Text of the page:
Athletes in speed-based sports absolutely must perform plyometrics. For a plyometric exercise to be running-specific, it needs to focus on the posterior chain (the large muscles on the back of the body, such as the glutes, hamstrings and calves) and to isolate the muscular stretch-shortening cycle, the basis for all running actions.
This is a short and simple, progressive workout that can be done regularly to improve speed without affecting sport-specific training. Overall, the workout takes just over 30 minutes. The number of repetitions increases each week, but rest time is reduced, for an appropriate training progression. (Make sure you know how to safely progress with plyos.)
If you start from the right place, you'll gain a significant boost in your performance without interfering with your regular training. The full progression need only be done once a year to achieve maximum effect and to make a significant impact on your running strength and speed.
Plyometrics for Runners Guidelines
- It's important that the exercises not be performed to fatigue. Each rep must be as good as the first. If it isn't, the number of reps is too high for that particular exercise.
- Do a short warm-up of your choice. Perform explosive exercises. Your lower legs, calves and hamstrings need to have blood pumping through them before you begin your workout. I usually get my athletes to skip rope for 10 minutes.
- Due to their high intensity, these exercises must be separated from other workouts.
- Recovery is fairly swift. If the exercises are done in the morning, they will not affect other training in the afternoon or evening.
- Do three blocks of four weeks with one week off between each block, for a total of 14 weeks (including rest weeks), in pre-season or early season only.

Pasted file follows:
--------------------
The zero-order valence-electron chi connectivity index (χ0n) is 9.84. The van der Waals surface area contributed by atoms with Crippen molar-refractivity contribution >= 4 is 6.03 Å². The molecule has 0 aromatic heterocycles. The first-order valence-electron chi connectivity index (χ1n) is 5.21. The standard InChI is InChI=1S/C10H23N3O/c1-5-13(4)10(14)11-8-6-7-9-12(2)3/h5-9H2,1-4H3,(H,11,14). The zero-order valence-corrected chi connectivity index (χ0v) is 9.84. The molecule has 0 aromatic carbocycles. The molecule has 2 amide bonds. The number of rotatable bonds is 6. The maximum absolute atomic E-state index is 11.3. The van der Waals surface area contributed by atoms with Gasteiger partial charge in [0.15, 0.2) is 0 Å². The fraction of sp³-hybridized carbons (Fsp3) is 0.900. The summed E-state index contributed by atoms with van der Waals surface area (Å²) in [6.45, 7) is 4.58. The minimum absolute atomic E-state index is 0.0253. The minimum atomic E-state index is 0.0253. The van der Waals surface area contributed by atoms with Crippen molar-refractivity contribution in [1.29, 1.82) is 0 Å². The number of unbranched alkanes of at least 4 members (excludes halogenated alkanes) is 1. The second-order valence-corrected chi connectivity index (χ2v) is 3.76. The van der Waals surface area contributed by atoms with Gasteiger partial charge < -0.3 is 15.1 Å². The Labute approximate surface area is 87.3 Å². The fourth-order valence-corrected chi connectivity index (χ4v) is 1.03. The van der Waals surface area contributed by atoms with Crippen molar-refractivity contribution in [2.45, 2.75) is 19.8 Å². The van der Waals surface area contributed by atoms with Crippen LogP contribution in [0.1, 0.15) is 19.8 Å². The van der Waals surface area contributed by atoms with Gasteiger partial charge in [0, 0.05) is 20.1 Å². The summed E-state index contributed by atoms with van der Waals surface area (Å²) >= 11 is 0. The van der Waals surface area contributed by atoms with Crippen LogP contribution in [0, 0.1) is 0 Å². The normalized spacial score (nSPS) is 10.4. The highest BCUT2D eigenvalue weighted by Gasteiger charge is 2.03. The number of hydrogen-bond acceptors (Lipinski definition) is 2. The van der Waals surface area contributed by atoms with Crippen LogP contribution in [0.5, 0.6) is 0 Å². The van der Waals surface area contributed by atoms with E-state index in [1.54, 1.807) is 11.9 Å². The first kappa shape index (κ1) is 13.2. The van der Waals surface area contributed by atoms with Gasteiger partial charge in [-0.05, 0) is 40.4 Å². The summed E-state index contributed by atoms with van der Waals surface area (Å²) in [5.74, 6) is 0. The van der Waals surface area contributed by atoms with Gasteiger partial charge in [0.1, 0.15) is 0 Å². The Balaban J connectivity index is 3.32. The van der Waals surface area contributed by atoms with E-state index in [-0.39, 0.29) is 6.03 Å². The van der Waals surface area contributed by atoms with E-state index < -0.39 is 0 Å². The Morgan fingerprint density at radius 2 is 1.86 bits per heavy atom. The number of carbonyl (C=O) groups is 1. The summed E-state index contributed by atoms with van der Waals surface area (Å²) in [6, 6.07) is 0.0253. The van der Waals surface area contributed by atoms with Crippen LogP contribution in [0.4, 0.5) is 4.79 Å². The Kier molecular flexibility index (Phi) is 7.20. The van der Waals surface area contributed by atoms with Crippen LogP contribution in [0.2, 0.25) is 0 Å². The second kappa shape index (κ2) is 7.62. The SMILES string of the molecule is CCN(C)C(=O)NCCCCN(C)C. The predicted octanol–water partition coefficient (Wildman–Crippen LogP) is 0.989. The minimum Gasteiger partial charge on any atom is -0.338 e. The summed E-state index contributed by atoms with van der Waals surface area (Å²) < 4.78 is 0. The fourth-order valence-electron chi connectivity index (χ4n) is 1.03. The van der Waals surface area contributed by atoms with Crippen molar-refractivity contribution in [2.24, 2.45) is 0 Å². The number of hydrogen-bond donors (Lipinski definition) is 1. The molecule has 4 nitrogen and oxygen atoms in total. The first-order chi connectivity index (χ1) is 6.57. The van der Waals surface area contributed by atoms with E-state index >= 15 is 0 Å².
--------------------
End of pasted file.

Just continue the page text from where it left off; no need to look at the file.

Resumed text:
Plyometrics for Runners Exercises
See chart at bottom for set and rep progressions.
- Using a pre-load or bouncing down before jumping, leap explosively as high as possible using arms to increase height
- If possible, use a reference point, such as by touching a spot on a wall to make sure each rep is the same height
- On landing, immediately jump again
- Keep landing fairly stiff, without lots of knee and hip flexion; speed of response is what's important here.
- Either use a partner to hold your feet, or hook them under a sit-up bar
- With spine and thighs in straight line, use glutes and hamstrings to lower body to low push-up position
- Using arms to start the movement, raise body back up to vertical without bending at the hips
- Initially you will use your arms actively, but as strength increases, this will lessen
Single Leg Calf Jump Curls
- Stand on right leg with left ankle tucked under left buttock
- Explosively drive off floor and kick right heel up to right buttock
- Land on right leg; left leg plays no part in the action
- As soon as right foot strikes floor, drive up again in a fairly stiff action, so that each subsequent rep is a reaction off floor
- Repeat starting on left leg
- Place one leg on stable platform around 45 cm high
- Drive off this leg to jump into air and land on platform on same leg
- Use rear leg for stability only; it plays no part in the movement
- Do not use rear leg to help bounce off floor for next repetition
- On landing, immediately drive back up again
Single Leg Rocket Jumps
- Standing on right leg, follow same movement as for Rocket Jumps, but keep other leg off ground throughout repetition
- Repeat standing on left leg
Plyometrics for Runners Exercise Protocol
Each week, the total number of reps increases by one and the amount of rest reduces by one or two seconds, so the total amount of work done increases as the time decreases.
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